The production designer of Mary Poppins Returns—Disney’s follow-up to a 1964 musical classic—John Myhre knew about the project for at least 10 years, sitting for a long time with the responsibility and opportunity in taking this film on. Discussing it with Marshall on the set of 2009 musical Nine, following collaborations on Chicago and Memoirs of a Geisha, Myhre knew he would have to strike a balance between reality and fantasy, between faithful homage to one of the most beloved films of all time, and the breaking of new ground. Set 20 years after Robert Stevenson’s original, starring Julie Andrews and Dick Van Dyke, Mary Poppins Returns picks back up with the Banks children of Cherry Tree Lane, who are now grown up. As Michael (Ben Whishaw) grapples with the loss of his wife and the troubles of the Great Slump, Mary Poppins returns just in time, introducing a new generation of Banks children to the wonders of the imagination.
In comparison to Mary Poppins, Marshall’s film would be “dipped in reality,” juxtaposing the “harsh world” of London during the Depression with the titular English nanny’s world of wonder. In so many ways, the project was a balancing act. But two ingredients that were always present throughout its creation were vision and imagination. Calling for an upside-down house, a spectacular song and dance in the park, and a sequence on top of Big Ben, Mary Poppins Returns was in safe hands with the production designer, who delighted in conjuring up so many spectacular flights of fancy. Recently taking on a live-action adaptation of another Disney classic, Lady and the Tramp—with The Little Mermaid on the horizon—Myhre finds this kind of work to be “as good as it gets.”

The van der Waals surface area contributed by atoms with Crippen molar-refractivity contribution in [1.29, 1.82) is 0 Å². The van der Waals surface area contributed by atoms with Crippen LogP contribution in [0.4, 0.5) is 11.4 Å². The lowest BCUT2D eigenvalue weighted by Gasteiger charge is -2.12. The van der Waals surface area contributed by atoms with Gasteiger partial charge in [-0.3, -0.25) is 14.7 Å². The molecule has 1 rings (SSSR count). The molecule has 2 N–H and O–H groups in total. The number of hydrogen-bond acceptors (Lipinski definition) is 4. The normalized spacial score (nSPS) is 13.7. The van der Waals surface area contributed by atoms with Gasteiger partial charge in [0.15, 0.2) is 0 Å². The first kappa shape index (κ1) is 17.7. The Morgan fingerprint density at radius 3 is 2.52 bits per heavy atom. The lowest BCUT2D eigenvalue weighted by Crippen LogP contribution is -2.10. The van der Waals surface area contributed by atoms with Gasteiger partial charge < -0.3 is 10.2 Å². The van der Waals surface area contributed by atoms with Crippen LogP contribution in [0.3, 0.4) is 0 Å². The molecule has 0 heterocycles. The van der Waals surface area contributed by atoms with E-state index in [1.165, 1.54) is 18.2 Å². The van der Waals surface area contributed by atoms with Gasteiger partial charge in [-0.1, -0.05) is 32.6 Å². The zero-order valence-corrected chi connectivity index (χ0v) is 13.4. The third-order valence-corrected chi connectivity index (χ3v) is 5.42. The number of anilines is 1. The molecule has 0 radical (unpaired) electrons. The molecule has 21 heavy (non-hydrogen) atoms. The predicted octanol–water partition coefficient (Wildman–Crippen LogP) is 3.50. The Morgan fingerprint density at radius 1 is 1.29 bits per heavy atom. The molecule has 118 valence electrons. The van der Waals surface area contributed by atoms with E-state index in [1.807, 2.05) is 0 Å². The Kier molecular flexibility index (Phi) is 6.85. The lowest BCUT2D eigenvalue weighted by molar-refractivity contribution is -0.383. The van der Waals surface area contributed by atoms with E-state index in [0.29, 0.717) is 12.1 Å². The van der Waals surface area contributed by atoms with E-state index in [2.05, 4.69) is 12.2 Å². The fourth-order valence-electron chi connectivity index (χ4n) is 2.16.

Can you explain the importance of London, as a central character in the film? How did you take the city on in your work?
We so loved London, and when I heard the opening number, “(Underneath the) Lovely London Sky,” it became clear that this was really a love letter to London. When Jack takes us around his world of London, it was a mixture of real locations and set pieces, and it was quite complicated, blending things that had been built into things that had been built 200 years ago. But we looked at street textures and cobbles, and curbs and all those architectural details, and in the end it’s a really nice blending. We also had the magic of not just Mary Poppins, but Dion Beebe, our director of photography, who found a way of magically matching the light through everything. When we were looking at locations, we said, “What is the most ultimately London location?” and we came up with the word ‘Londony.’ “Is this street Londony enough? Is this building Londony enough?” Then, that was taken back into the art department so that every set that we built, every door, every window, every prop that was created, we laughed and used that term. “Is this Londony enough for Mary Poppins?”